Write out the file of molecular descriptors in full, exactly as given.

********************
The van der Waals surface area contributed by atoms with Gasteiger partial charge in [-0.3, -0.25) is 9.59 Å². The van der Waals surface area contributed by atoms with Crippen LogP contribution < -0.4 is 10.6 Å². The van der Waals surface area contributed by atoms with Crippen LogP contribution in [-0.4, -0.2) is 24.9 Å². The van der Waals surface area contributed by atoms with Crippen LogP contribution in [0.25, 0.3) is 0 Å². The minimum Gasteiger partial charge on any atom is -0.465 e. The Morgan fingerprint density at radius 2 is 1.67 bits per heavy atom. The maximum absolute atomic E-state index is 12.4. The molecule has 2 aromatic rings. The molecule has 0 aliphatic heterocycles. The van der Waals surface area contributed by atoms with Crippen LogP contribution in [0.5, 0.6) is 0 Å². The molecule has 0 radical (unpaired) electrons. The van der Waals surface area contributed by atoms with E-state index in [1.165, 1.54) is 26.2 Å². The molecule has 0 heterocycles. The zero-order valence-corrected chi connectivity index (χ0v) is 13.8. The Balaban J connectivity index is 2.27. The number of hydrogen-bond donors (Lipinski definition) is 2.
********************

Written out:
The van der Waals surface area contributed by atoms with Gasteiger partial charge in [-0.3, -0.25) is 9.59 Å². The van der Waals surface area contributed by atoms with Crippen LogP contribution < -0.4 is 10.6 Å². The van der Waals surface area contributed by atoms with Crippen LogP contribution in [-0.4, -0.2) is 24.9 Å². The van der Waals surface area contributed by atoms with Crippen LogP contribution in [0.25, 0.3) is 0 Å². The minimum Gasteiger partial charge on any atom is -0.465 e. The Morgan fingerprint density at radius 2 is 1.67 bits per heavy atom. The maximum absolute atomic E-state index is 12.4. The molecule has 2 aromatic rings. The molecule has 0 aliphatic heterocycles. The van der Waals surface area contributed by atoms with Crippen LogP contribution in [0.5, 0.6) is 0 Å². The molecule has 0 radical (unpaired) electrons. The van der Waals surface area contributed by atoms with E-state index in [1.165, 1.54) is 26.2 Å². The molecule has 0 heterocycles. The zero-order valence-corrected chi connectivity index (χ0v) is 13.8. The Balaban J connectivity index is 2.27. The number of hydrogen-bond donors (Lipinski definition) is 2.